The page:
Alright, let’s be real. How cool are image transfer projects!? If you’re not sure, the answer is very. I’m always amazed by how many techniques there are to transfer your photos to every day objects (as well as how easy it actually is). If you haven’t given it a go yet, here are ten tutorials that are sure to convince you otherwise:
While wandering aimlessly around the fabric store, I stumbled across an iron transfer pen. I was fairly certain it would be too good to be true, maybe best just for mapping out embroidery lines, but I’m here to say that it works SO good. Instead of the vinyl or hard feel of other iron on transfers, the final version of this is smooth to the touch since it’s basically an ink transfer. It’s probably the easiest image transfer I’ve ever done (not that I’m excited or anything). Here’s how I made this tote:
I used one of the the free #GIRLBOSS printables Jordan Brantley made for my blog last year, but you could use any design you want. Just be sure to inverse your design before printing, otherwise it will come out backwards. Print on regular printer paper.
Trace over your design with the transfer pen. After doing mine with black text, I recommend making the text a different color than your pen so you can make sure that you got the entire design.
Place design ink side down and iron for 1-3 minutes. Be sure not to move your paper mid way or your design will print twice. It also helps to have something flat inside your tote so the ink doesn’t bleed through to the other wise.Lift your paper and you’re done!
One of the coolest parts about this type of transfer is that you can use the same paper again and again without having to reapply the ink! I made three totes with the same transfer.
Super cool right?! The end result has almost a watercolor feeling to it (keep that in mind if you were going for a bolder look). Have you ever worked with iron transfer pens before? Would love to hear how you used it!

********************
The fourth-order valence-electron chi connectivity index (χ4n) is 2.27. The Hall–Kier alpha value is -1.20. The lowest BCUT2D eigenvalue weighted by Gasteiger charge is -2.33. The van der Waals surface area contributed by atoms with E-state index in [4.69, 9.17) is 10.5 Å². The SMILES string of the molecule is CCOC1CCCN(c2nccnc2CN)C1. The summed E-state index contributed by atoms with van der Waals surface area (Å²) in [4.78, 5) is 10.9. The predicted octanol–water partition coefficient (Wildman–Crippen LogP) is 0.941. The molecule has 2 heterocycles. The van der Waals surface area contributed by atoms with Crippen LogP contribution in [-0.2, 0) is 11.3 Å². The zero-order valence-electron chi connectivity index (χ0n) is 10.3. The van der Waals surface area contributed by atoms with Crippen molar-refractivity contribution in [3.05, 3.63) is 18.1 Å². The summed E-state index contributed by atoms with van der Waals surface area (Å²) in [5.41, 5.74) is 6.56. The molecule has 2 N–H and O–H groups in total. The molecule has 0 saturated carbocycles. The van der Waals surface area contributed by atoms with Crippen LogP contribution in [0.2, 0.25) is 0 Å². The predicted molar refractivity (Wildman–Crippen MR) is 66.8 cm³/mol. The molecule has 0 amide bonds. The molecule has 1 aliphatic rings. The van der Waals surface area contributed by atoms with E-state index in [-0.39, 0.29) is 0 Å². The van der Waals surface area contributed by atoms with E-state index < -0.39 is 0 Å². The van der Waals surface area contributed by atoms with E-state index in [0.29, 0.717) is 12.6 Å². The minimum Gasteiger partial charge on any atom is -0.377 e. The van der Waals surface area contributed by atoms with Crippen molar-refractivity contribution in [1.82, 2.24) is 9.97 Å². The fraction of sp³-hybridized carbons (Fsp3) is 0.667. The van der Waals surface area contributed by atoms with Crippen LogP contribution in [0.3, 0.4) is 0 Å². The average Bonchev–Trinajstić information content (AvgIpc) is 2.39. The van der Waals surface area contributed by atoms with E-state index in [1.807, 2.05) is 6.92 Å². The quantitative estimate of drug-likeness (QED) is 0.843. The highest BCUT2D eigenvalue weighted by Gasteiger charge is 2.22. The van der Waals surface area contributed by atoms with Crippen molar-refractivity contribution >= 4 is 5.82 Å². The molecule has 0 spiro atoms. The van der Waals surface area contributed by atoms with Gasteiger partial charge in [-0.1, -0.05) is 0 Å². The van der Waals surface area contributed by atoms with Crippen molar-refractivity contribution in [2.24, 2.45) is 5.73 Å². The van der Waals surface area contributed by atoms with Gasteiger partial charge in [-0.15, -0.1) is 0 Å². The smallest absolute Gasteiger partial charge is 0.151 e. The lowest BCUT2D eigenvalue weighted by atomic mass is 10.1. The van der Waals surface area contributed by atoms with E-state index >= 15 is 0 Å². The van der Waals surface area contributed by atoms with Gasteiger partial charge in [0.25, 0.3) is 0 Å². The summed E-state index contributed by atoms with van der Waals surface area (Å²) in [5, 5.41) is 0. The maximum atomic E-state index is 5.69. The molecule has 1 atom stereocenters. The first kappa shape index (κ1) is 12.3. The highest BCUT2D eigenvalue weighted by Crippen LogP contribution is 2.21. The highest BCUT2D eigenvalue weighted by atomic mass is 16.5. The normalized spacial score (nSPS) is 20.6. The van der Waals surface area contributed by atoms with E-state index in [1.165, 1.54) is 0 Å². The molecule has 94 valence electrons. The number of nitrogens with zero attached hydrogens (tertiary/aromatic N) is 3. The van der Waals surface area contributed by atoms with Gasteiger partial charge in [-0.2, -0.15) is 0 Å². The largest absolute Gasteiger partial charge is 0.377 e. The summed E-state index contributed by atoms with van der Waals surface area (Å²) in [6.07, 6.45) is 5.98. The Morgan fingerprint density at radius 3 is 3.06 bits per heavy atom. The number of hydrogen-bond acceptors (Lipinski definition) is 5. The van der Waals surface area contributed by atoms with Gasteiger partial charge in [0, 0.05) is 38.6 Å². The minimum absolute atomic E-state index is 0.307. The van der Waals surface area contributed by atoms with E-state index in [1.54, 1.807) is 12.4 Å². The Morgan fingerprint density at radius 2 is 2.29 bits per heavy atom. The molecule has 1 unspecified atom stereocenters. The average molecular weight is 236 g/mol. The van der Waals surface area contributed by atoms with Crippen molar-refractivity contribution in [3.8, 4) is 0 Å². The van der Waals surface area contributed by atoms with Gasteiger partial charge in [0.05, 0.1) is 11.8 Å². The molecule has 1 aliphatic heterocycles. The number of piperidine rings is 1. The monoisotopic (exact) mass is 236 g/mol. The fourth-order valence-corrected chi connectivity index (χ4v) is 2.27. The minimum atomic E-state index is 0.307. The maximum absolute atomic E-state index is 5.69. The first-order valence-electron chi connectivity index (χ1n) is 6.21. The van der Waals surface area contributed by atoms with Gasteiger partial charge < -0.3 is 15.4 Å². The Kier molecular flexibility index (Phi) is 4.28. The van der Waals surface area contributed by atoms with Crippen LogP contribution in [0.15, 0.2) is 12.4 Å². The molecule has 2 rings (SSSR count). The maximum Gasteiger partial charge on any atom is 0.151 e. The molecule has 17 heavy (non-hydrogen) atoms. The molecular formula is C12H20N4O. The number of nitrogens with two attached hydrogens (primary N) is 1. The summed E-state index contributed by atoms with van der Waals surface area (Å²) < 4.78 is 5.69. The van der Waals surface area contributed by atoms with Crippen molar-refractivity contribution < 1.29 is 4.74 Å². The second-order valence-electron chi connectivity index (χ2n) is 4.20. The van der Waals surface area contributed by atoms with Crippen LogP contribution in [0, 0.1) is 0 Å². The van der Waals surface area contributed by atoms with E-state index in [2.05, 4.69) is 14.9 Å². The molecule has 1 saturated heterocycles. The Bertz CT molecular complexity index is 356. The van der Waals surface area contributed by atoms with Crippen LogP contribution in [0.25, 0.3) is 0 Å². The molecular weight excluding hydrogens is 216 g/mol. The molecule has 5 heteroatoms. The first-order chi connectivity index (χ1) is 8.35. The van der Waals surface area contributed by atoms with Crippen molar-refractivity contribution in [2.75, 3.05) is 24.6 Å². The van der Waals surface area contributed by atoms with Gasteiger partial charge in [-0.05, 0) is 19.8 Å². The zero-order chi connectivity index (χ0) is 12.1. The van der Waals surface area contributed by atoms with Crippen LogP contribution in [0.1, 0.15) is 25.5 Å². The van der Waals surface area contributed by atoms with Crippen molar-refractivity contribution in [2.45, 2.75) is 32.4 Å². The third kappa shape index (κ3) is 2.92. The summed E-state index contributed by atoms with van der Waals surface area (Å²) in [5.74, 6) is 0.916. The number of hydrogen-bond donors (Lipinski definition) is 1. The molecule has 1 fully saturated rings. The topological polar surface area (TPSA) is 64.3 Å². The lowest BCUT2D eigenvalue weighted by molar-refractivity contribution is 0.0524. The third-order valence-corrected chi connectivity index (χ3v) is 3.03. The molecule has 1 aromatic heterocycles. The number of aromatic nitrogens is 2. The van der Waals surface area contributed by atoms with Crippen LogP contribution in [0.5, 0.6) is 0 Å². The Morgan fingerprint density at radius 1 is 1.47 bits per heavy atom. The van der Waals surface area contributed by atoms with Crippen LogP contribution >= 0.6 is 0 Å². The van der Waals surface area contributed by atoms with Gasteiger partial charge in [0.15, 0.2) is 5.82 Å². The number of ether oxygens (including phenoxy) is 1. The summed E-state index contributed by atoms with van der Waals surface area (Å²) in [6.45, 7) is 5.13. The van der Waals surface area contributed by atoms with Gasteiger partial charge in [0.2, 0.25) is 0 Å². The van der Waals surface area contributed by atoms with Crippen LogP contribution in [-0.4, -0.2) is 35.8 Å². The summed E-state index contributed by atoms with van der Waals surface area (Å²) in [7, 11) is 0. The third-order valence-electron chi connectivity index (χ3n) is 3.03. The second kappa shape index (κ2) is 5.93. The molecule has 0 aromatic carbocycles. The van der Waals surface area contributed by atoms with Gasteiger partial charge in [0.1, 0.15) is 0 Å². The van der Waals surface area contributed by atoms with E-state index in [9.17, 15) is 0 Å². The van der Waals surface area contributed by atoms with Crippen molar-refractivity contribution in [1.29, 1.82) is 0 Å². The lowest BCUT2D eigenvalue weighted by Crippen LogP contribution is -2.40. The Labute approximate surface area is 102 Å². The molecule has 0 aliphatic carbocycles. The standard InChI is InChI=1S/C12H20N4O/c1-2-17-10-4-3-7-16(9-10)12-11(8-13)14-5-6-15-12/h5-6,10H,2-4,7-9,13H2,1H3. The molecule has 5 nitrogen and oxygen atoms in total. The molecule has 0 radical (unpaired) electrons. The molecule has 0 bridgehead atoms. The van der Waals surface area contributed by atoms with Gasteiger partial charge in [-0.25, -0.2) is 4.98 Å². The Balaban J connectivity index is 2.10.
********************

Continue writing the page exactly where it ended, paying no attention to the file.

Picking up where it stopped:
I had the pleasure of meeting Courtney at Alt Summit SF and couldn’t be more excited about what’s she’s come up with (seriously, her work is amazing!). Without further ado, here’s Courtney’s project:
This transfer process will reverse your image, so keep that in mind if transferring a word or different image (get the bird images here). Transfers only work with a toner based print which means you’ll need a photocopy of your image. This transfer will not work with an ink jet print!
When working with found wood, start by painting a base layer onto the wood. Keep this layer even. If you want a soft painted edge, use a coarse brush to paint your strokes. Allow this layer to dry completely.
Add a second layer of paint over the first. While the paint is wet, place your photocopies image face-down onto the wet surface. Carefully press the image into the paint and smooth away any bubbles or air pockets. Don’t over press or you’ll push all the paint out from under the image and your transfer won’t stick.
Allow paint to dry completely! To test the transfers, tear away a corner of the paper and if the paint starts to pull up, then the transfer isn’t completely dry. If the transfer is dry and ready for the next step, you should pull away the back layer of paper and see part of the image below. There will still be a lot of paper left stuck to the driftwood.
Using a little bit of water and your hand, begin to rub away the paper fibers. Rub softly in circular motions. You can use a wet sponge, but if you are too aggressive, you risk rubbing away the image. Continue adding water and rubbing away paper until entire image is revealed.
Once all the paper is removed, allow the driftwood to dry. If any paper fibers re-appear, you can wet them and gently rub them away or you can use a few drops of olive oil to rub into the surface of the transfer. Using the oil will make fine paper fuzz disappear and it will condition the transfer giving it a satin shine.
Make a collection to display in your home or give as a gift!
To learn more about image transferring, pick up a copy of Courtney’s book here, or enter to win one below!